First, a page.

Well, the government seems to think so, and not just the present government, earlier ones too. Particularly, if a non-government organisation (NGO) champions a controversial cause, plus takes foreign donations, it is seen to be an agent of outsiders who want to create ‘trouble’ in India. Governments hate such NGOs.
A few months ago, the Union government tightened the screws on NGOs by introducing an amended The Foreign Contribution (Regulation) Act, (FCRA) 2010, which governs the receipt and utilisation of donations that NGOs receive from abroad.
Some aspects of this law are quirky, to say the least. For example, repairs of premises have been put under administrative expenses on which there is a cap. If the principal activity of an NGO is running a residential school for destitute children, it may have to spend quite a bit on keeping its dorms and classrooms in good condition. How is this an administrative expense, and not an essential ‘running expense’ for this NGO?
Another one: an NGO cannot spend more than 20% of its foreign donations ‘utilised’ in a year on admin expenses. Setting aside any debate on what admin expenses should, or should not include, the question arises, 20% of what?
To explain, say, an NGO gets Rs100 in donations in a year, of which Rs75 is Indian and Rs25 is foreign, and its admin expenses, as defined, are Rs20 a year. Does the new law mean that the limit on admin expenses is 20% of Rs100, or Rs25 (the foreign portion)? If the latter, the NGO will have to stop accepting foreign donations because it simply would not be able to bring its admin expenses down to Rs5.
So much for FCRA and the related headaches. Foreign donations are not that important anyway. India’s philanthropists (individuals and trusts) donated Rs40,000 crore to the social sector in FY17-18, substantially more than foreign donations (Rs16,000 crore) while corporates contributed Rs13,000 crore (Source – Bain & Co report 2019).
Yes, people do support NGOs. But not all of them.
NGOs, which champion the causes of the common people—consumer rights, right to information (RTI), and right to adopt an individual lifestyle or bring to the open the malfunctioning of regulators, biases of rating agencies, unfair business practices and so on—they do not get much public support, let alone financial support (CSR—corporate social responsibility—donations) from corporates.
Perhaps the feeling is: ‘not my business’.
Such NGOs toil alone, perhaps crying in the wilderness.
NGOs that are involved in social welfare do get public and CSR support, because Indians do like to donate to a good cause. But these NGOs face a different problem—lack of trust.
There is a perception that NGOs are run by people of dubious character, who use the NGO’s money for their own benefit, do not keep proper accounts, or have no governance.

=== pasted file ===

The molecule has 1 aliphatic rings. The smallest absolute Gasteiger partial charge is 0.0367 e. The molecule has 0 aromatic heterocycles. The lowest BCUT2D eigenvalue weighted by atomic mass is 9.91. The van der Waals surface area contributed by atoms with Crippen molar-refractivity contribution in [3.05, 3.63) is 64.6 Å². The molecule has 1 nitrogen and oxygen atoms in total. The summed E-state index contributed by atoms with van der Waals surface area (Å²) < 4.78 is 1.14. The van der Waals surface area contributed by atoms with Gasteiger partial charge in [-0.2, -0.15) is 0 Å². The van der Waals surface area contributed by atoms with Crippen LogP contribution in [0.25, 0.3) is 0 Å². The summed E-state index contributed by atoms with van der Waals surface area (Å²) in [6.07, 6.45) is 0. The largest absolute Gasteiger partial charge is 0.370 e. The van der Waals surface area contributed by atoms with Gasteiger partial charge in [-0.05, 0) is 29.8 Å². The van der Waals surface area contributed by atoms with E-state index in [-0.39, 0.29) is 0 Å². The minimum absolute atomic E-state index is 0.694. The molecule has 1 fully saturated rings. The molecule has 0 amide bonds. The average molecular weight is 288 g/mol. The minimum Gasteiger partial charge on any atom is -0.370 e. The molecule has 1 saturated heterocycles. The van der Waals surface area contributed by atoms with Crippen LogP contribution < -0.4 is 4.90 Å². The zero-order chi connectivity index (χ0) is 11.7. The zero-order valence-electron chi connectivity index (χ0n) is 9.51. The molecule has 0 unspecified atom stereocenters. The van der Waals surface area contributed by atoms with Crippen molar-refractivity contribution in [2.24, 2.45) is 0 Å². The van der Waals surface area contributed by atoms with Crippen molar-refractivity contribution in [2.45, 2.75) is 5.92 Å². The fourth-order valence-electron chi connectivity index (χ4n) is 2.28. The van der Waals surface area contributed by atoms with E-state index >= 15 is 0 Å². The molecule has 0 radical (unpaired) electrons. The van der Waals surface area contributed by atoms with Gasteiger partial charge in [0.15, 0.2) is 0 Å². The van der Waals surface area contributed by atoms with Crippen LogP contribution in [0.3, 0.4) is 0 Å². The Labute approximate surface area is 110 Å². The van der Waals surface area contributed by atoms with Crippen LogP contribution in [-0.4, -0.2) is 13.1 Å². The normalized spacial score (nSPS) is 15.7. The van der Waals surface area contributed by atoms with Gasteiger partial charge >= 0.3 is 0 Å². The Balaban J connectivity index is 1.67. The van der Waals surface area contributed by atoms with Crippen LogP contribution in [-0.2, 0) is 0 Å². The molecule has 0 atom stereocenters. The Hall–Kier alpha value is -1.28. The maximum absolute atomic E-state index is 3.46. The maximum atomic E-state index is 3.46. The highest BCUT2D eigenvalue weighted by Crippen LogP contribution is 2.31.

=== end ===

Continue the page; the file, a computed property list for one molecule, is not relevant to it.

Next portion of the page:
The primary concern is: Where does the money go? Will my money be misused or diverted (or to use India’s favourite expression—‘siphoned off’)?
Some NGOs have eliminated this question by not dealing in money at all. A notable example is the Robin Hood Army (RHA), which collects surplus food from eateries and distributes it to poor people. All workers are volunteers. If you want to help, lend your labour, or pay a restaurant to prepare food which RHA will distribute.
But this model is not workable for most NGOs, because money is needed for any sustained social work. So, if an NGO wants to gain trust, and thus attract donors, what does it need to do?
I can relate to you the story of a successful NGO, where I have been a volunteer for the past decade:
- The founders started on a tiny scale with the help of a few volunteers. After five years or so, they handed it over to a professional management team, supervised by a volunteer board, and became mentors.
- There is a very tight system of ongoing concurrent audit at the head office, where all the money and accounts are centralised.
- There are manuals and standard operating procedures (SOPs) for everything, and all processes and activities have to be ‘by the book’.
- Every recognised governance process, from budgeting and audit to whistleblower channel and sexual harassment committee, are in place and fully functional.
- No board member gets any remuneration or fee whatsoever.
- Every donor, regardless of the amount of donation, is welcome to seek a detailed and audited statement of exactly how the donation was spent. For example, a donor who funds yoga classes, can ask for, and get, monthly statements of how many people attended yoga classes at every location, how many classes were held, on which dates, and how much was spent on teacher’s fees.
All this may sound very onerous. In my early days, I had questioned why we were setting up an in-depth data mining system to satisfy a relatively small donor.
The answer, given with a smile, was “Every donation is important. Besides, by doing this we are strengthening our own management information system (MIS), so that we can offer similar data to other donors, too.”
It does make sense, and does work, for this NGO.
In the past decade, its corpus has grown 10-fold, it has helped countless families, and has won several awards, including ‘best place to work’.
Whether this is the right formula for an NGO, I don’t know.
But what seems to be clear is that:
- If your NGO supports social causes, it may not get support.
- If your NGO supports social welfare, it can get support, provided it generates trust.
If the government so wills!
(Deserting engineering after a year in a factory, Amitabha Banerjee did an MBA in the US and returned to India. Choosing work-to-live over live-to-work, he joined banking and worked for various banks in India and the Middle East. Post retirement, he returned to his hometown Kolkata and is now spending his golden years travelling the world (until Covid, that is), playing bridge, befriending Netflix & Prime Video and writing in his wife’s travel blog)